FILIPINO manufacturers saw business conditions improve last month as sales grew significantly, an IHS Markit survey has found.
Results of the poll released on Thursday showed that the seasonally adjusted manufacturing Purchasing Managers’ Index (PMI) rose to 52.1 in July from 51.3 the month before.
This signaled a “moderate improvement in the health of the sector that was the strongest seen since the start of the year,” IHS Markit said, noting, however, that it was still weaker than the average recorded in the survey’s history so far.
The PMI is a composite index that represents the weighted average of new orders, output, employment, suppliers’ delivery time, and stocks. Readings above 50 signal an expansion; below that; a contraction.
According to IHS Markit, the increase in new orders contributed to the growth upturn in July, with companies reporting higher demand for manufactured goods and some attributing the growth to new projects and the higher spending power of customers.
“New order growth was up notably in July, easing some worries in recent months that the manufacturing environment was facing a slowdown,” IHS Markit economist David Owen said.
“Output, meanwhile, increased at a solid rate, albeit one that was weaker-than-average for the Filipino goods-producing sector,” he added.
The results, however, also showed that the increase in demand was largely domestic, as new export orders fell for the second consecutive month, albeit at a slightly softer rate than in June.
A number of firms blamed the decline on the lack of orders from foreign clients.
Production of Filipino goods manufacturers also “increased solidly” during the month, but the rate of expansion was still softer than in June.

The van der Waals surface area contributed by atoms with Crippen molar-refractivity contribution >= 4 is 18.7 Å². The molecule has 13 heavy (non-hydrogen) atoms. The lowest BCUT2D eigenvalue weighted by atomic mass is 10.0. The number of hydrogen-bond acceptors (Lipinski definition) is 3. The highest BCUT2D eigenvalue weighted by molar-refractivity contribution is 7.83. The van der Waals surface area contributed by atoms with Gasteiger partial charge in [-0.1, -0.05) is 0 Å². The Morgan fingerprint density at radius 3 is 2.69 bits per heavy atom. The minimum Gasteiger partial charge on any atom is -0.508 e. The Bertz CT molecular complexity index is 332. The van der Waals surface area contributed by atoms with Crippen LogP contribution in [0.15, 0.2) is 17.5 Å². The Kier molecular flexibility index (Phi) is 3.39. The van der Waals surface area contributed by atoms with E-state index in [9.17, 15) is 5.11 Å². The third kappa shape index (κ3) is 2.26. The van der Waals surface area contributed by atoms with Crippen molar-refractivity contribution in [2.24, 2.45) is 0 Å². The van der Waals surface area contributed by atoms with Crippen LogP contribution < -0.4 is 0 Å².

Employment in manufacturing increased for the first time since February, as companies opted to expand their workforce to meet higher output requirements.
A number of firms, however, reported a reduction in employment due to resignations and decreased hiring activity.
On prices, IHS Markit said only 3 percent of respondents reported an increase due to stronger sales and increased costs. It added that, while some firms reported higher cost of raw materials, the improved peso-dollar exchange rate helped ease cost burdens.
“Despite the sudden uplift in demand, price pressures appeared unaffected. Input prices rose at only a modest pace, with an improvement in the exchange rate with the US dollar helping to ease the impact of higher raw material prices. This fed through into the softest increase in selling prices at manufacturers since June 2017,” Owen said.
“Overall, this should help to maintain strong sales growth if demand conditions remain elevated,” he added.
IHS Markit noted that, as output and sales growth continued to be strong during the month, manufacturing firms remained optimistic about future activity, with new products and company development underpinning the outlook.